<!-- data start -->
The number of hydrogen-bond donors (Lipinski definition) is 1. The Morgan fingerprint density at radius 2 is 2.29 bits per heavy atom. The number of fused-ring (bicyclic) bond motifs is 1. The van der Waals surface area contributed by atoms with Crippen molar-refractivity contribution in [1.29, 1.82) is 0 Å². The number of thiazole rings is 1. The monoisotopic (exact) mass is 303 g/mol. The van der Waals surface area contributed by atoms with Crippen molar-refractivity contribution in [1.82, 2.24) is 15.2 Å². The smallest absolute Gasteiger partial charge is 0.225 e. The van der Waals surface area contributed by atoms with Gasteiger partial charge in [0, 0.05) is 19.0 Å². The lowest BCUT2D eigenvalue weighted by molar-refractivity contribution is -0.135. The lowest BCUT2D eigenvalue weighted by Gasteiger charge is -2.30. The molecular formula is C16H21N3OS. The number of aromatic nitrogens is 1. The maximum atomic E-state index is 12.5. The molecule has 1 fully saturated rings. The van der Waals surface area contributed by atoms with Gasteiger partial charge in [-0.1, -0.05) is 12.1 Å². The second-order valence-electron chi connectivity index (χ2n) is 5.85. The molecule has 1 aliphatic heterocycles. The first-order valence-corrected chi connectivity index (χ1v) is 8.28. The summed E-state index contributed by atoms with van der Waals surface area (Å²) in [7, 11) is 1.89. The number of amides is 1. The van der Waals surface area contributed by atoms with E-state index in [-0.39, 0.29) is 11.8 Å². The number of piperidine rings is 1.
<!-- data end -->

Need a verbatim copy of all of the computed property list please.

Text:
The number of hydrogen-bond donors (Lipinski definition) is 1. The Morgan fingerprint density at radius 2 is 2.29 bits per heavy atom. The number of fused-ring (bicyclic) bond motifs is 1. The van der Waals surface area contributed by atoms with Crippen molar-refractivity contribution in [1.29, 1.82) is 0 Å². The number of thiazole rings is 1. The monoisotopic (exact) mass is 303 g/mol. The van der Waals surface area contributed by atoms with Crippen molar-refractivity contribution in [1.82, 2.24) is 15.2 Å². The smallest absolute Gasteiger partial charge is 0.225 e. The van der Waals surface area contributed by atoms with Gasteiger partial charge in [0, 0.05) is 19.0 Å². The lowest BCUT2D eigenvalue weighted by molar-refractivity contribution is -0.135. The lowest BCUT2D eigenvalue weighted by Gasteiger charge is -2.30. The molecular formula is C16H21N3OS. The number of aromatic nitrogens is 1. The maximum atomic E-state index is 12.5. The molecule has 1 fully saturated rings. The van der Waals surface area contributed by atoms with Gasteiger partial charge in [-0.1, -0.05) is 12.1 Å². The second-order valence-electron chi connectivity index (χ2n) is 5.85. The molecule has 1 aliphatic heterocycles. The first-order valence-corrected chi connectivity index (χ1v) is 8.28. The summed E-state index contributed by atoms with van der Waals surface area (Å²) in [7, 11) is 1.89. The number of amides is 1. The van der Waals surface area contributed by atoms with E-state index in [-0.39, 0.29) is 11.8 Å². The number of piperidine rings is 1.